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Discussion papers
https://doi.org/10.5194/se-2019-14
© Author(s) 2019. This work is distributed under
the Creative Commons Attribution 4.0 License.
https://doi.org/10.5194/se-2019-14
© Author(s) 2019. This work is distributed under
the Creative Commons Attribution 4.0 License.

Research article 12 Feb 2019

Research article | 12 Feb 2019

Review status
This discussion paper is a preprint. It is a manuscript under review for the journal Solid Earth (SE).

On the link between Earth tides and volcanic degassing

Florian Dinger1,2, Stefan Bredemeyer3,4, Santiago Arellano5, Nicole Bobrowski1,2, Ulrich Platt1,2, and Thomas Wagner1 Florian Dinger et al.
  • 1Max-Planck Institute for Chemistry, Mainz, Germany
  • 2Institute of Environmental Physics, University of Heidelberg, Germany
  • 3GEOMAR, Kiel, Germany
  • 4GFZ, Potsdam, Germany
  • 5Department of Space, Earth and Environment, Chalmers University of Technology, Gothenburg, Sweden

Abstract. Long-term measurements of volcanic gas emissions conducted during the recent decade suggest that under certain conditions the magnitude or chemical composition of volcanic emissions exhibits periodic variations with a period of about two weeks. A possible cause of such a periodicity can be attributed to the Earth tidal potential. The phenomenology of such a link has been debated for long, but no quantitative model has yet been proposed. The aim of this paper is to elucidate whether a causal link from the tidal forcing to variation in the volcanic degassing can be traced analytically. We model the response of a simplified magmatic system to the local tidal gravity variations and derive a periodical vertical magma displacement in the conduit with an amplitude of 0.1–1 m, depending on geometry and physical state of the magmatic system. We find that while the tide-induced vertical magma displacement has presumably no significant direct effect on the volatile solubility, the differential magma flow across the radial conduit profile may result in a significant increase of the bubble coalescence rate in a depth of several kilometres by up to several ten percent. Because bubble coalescence facilitates separation of gas from magma and thus enhances volatile degassing, we argue that the derived tidal variation may propagate to a manifestation of varying volcanic degassing behaviour. The presented model provides a first basic framework which establishes an analytical understanding of the link between the Earth tides and volcanic degassing.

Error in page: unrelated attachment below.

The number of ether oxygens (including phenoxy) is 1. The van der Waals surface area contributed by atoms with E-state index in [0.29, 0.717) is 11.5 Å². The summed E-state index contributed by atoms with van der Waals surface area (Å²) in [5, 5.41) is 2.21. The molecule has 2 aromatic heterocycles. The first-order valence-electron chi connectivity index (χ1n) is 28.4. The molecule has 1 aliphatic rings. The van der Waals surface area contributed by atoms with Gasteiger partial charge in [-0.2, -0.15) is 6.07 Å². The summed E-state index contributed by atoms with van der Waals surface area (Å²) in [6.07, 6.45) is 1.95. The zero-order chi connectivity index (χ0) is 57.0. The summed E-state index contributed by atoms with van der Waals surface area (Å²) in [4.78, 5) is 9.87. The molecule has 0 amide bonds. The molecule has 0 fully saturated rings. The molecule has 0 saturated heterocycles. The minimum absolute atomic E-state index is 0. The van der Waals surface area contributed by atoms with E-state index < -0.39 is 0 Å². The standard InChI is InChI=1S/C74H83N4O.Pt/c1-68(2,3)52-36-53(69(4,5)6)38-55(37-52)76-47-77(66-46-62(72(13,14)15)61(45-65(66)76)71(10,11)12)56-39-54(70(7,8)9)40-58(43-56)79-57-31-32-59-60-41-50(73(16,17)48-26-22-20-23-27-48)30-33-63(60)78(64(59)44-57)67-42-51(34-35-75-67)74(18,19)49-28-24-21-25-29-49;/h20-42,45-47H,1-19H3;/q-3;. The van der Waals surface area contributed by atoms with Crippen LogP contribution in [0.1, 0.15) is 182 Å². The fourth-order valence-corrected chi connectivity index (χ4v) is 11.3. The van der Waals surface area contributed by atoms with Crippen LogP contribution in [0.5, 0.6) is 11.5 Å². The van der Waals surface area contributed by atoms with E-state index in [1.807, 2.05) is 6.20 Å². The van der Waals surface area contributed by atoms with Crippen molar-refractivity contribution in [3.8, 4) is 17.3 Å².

Florian Dinger et al.
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Short summary
Evidences for tidal impacts on volcanism have been gathered by numerous empirical studies. This paper elucidates whether a causal link from the tidal forces to a variation in the volcanic degassing can be traced analytically. We model the response of a simplified magmatic system to the local tidal gravity variations, find that the tide-induced dynamics may significantly alter the bubble coalescence rate, and discuss the consequences for the volcanic degassing behaviour.
Evidences for tidal impacts on volcanism have been gathered by numerous empirical studies. This...
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